Montreal Gazette by Bonnie Brayton 17 July 2019
With the passing of the Accessible Canada Act: An Act to Ensure a Barrier-free Canada, into law last month, the full breadth of human rights is finally being recognized. One of the most important pieces of human rights legislation in decades, it enshrines the rights of millions of Canadians with disabilities.
Until now, the rights of people with disabilities have been mostly disregarded. And not only by mainstream media, but by policy makers, governments and frankly by the broader human rights community. This despite all the evidence: statistical data, years of documented human rights complaints at alarmingly high rates, decades of reports and studies from disability organizations. It is unfortunate that even the passing of this historic legislation received very little attention outside of the disability and human rights community.
It is historic not only for its focus on disability rights — it is to remove barriers to accessibility in areas under federal jurisdiction, including banks — but also for its recognition of the intersectional nature of discrimination.
While the Canadian Charter of Rights and Freedoms and the Canadian Human Rights Act respond to complaints made on multiple grounds, for example, race and gender, this is the first piece of legislation that enshrines intersectionality as a principle, stating that “Laws, policies, programs, services and structures must take into account disability and the multiple and intersectional forms of discrimination faced by persons with disabilities.” In doing so, the act responds thoughtfully to the fact that specific marginalization(s) such as gender, sexual orientation, or race create additional barriers for some Canadians with disabilities more than others.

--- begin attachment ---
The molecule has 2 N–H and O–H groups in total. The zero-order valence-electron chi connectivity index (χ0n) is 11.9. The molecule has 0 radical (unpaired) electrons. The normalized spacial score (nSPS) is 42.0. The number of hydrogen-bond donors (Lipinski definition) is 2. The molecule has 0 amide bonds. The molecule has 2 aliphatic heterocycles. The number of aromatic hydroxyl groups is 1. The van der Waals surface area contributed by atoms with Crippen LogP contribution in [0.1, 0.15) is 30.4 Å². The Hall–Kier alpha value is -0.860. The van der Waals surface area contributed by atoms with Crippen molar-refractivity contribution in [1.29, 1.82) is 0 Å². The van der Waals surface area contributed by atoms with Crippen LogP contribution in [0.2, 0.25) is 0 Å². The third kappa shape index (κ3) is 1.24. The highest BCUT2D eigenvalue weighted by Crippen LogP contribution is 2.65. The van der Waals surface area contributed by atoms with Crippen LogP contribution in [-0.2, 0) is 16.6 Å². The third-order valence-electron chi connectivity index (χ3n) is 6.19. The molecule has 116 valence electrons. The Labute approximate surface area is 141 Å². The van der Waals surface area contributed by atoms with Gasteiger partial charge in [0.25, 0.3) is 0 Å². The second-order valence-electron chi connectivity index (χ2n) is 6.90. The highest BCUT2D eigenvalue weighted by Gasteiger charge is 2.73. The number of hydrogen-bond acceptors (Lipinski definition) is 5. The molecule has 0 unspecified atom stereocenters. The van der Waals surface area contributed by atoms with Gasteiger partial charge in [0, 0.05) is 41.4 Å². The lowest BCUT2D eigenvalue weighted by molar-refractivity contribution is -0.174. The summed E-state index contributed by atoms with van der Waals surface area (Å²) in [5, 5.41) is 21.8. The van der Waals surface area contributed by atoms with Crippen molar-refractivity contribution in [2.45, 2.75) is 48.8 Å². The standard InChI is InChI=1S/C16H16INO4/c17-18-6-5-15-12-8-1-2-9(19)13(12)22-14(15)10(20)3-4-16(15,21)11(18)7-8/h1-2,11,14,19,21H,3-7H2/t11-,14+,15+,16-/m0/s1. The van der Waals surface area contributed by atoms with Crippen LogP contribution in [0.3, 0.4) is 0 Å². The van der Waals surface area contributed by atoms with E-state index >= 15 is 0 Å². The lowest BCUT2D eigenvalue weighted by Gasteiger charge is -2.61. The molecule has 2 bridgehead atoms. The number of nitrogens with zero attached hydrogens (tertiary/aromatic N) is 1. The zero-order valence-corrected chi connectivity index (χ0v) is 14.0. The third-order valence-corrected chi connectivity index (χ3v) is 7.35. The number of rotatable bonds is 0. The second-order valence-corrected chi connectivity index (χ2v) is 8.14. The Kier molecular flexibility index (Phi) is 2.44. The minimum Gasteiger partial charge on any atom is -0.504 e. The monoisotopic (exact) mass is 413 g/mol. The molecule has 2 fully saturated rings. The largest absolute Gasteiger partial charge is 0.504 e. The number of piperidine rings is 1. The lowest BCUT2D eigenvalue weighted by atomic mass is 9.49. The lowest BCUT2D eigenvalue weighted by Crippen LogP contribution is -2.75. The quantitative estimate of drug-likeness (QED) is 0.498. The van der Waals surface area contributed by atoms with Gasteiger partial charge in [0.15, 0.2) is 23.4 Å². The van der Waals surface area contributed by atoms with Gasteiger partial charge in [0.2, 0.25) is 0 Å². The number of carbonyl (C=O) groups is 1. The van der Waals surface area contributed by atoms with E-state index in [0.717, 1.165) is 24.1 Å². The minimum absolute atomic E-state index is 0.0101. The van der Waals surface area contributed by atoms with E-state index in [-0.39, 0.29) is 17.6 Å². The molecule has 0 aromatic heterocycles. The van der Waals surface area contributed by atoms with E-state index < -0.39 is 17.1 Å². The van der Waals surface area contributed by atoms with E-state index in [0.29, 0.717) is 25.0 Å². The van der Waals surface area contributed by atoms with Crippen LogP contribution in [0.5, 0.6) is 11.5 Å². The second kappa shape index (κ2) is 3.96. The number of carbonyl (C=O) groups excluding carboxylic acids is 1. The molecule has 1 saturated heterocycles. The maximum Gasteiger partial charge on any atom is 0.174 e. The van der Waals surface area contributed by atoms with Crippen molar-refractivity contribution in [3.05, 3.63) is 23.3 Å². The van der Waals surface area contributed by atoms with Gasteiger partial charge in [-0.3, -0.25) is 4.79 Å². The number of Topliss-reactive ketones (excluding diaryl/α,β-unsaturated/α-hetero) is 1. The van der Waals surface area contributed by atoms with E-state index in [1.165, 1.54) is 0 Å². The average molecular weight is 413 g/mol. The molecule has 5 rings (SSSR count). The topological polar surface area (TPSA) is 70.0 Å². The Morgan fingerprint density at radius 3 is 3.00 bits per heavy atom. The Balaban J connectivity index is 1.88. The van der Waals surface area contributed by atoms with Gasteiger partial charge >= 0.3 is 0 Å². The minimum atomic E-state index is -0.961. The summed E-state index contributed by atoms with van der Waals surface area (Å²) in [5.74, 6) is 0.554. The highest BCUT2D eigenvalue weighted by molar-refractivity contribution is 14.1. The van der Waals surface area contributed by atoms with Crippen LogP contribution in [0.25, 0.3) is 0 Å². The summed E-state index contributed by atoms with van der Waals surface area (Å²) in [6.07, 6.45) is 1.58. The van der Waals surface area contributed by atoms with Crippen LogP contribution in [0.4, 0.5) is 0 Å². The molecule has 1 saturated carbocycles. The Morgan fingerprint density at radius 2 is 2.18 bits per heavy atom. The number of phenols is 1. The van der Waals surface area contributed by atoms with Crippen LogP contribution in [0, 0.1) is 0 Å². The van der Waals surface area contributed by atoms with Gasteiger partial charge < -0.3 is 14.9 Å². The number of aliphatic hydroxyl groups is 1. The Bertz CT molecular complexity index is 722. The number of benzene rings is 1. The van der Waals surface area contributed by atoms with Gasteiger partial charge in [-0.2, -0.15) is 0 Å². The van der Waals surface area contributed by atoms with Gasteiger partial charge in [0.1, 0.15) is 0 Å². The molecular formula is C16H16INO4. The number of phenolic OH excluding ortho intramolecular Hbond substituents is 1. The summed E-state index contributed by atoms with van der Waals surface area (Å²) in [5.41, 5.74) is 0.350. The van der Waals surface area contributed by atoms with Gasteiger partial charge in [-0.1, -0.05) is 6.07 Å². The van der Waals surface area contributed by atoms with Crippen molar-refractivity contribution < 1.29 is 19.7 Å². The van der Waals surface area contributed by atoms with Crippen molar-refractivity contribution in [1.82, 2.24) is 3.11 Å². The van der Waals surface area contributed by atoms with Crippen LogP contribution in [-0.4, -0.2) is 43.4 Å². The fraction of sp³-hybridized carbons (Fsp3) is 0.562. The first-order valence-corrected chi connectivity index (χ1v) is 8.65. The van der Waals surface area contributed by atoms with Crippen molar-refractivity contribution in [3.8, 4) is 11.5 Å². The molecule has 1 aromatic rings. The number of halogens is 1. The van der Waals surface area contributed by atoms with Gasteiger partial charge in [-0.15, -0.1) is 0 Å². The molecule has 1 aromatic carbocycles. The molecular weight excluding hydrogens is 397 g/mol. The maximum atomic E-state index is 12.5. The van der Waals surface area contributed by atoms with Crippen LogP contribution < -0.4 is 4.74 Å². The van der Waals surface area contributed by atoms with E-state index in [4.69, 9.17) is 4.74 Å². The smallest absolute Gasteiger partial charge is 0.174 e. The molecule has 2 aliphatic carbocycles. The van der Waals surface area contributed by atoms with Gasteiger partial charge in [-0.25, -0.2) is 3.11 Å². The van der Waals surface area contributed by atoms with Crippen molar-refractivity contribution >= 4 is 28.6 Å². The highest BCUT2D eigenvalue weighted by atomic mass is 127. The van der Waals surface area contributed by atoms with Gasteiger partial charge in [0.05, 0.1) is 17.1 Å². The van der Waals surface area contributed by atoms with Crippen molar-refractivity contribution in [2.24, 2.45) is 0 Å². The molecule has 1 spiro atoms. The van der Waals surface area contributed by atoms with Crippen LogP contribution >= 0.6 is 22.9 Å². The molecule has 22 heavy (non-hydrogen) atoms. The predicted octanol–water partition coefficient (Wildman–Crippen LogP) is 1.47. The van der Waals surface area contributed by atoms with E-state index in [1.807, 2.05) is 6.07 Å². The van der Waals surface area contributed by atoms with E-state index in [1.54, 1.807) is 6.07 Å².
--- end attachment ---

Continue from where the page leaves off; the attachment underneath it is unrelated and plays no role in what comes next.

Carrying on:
Having worked in the area of feminist disability rights, I know only too well that women and girls with disabilities experience discrimination, violence and extreme poverty at higher rates than any other Canadians. It is important that the legislation recognizes this explicitly as we develop standards.
The fact is that disability is something that every Canadian may experience at some point in their lives, regardless of any other factor, and it goes beyond gender, race, class, sexual orientation or geography. In fact, according to Statistics Canada 24 per cent of all women and 21 per cent of all men in Canada already live with a disability. This legislation is very likely to have an impact on the lives of all Canadians.
The recognition of American Sign Language (ASL), Langue des Signes Québécoise (LSQ), and Indigenous sign language(s) in this legislation is another important step toward equality. But it is much less clear whether there will be separate and distinct legislation developed through First Nations organizations to ensure that the rights of First Nations people living with disabilities are specifically addressed. This is critical given that one in three Indigenous Canadians lives with a disability.
We also want to see either a taxation or budgetary funding mechanism providing accessibility accommodation resources for people with disabilities to ensure their full participation and realization of their rights.
Legislation need not be a stick. Rather, it provides an opportunity for organizations like DAWN Canada, and the disability community, the larger social justice and human rights communities, and the federal government to work together to make our commitment to advancing human rights meaningful for all Canadians.
The Accessibility Act in Canada is not a magic panacea, but its passing can hopefully be seen as a harbinger of meaningful change in attitudes and an important step in the removal of the many barriers — physical, systemic and especially attitudinal — that will lead to the full inclusion and participation of all Canadians, including those with disabilities.
Bonnie Brayton is the national executive director of the Montreal-based DisAbled Women’s Network (DAWN) Canada.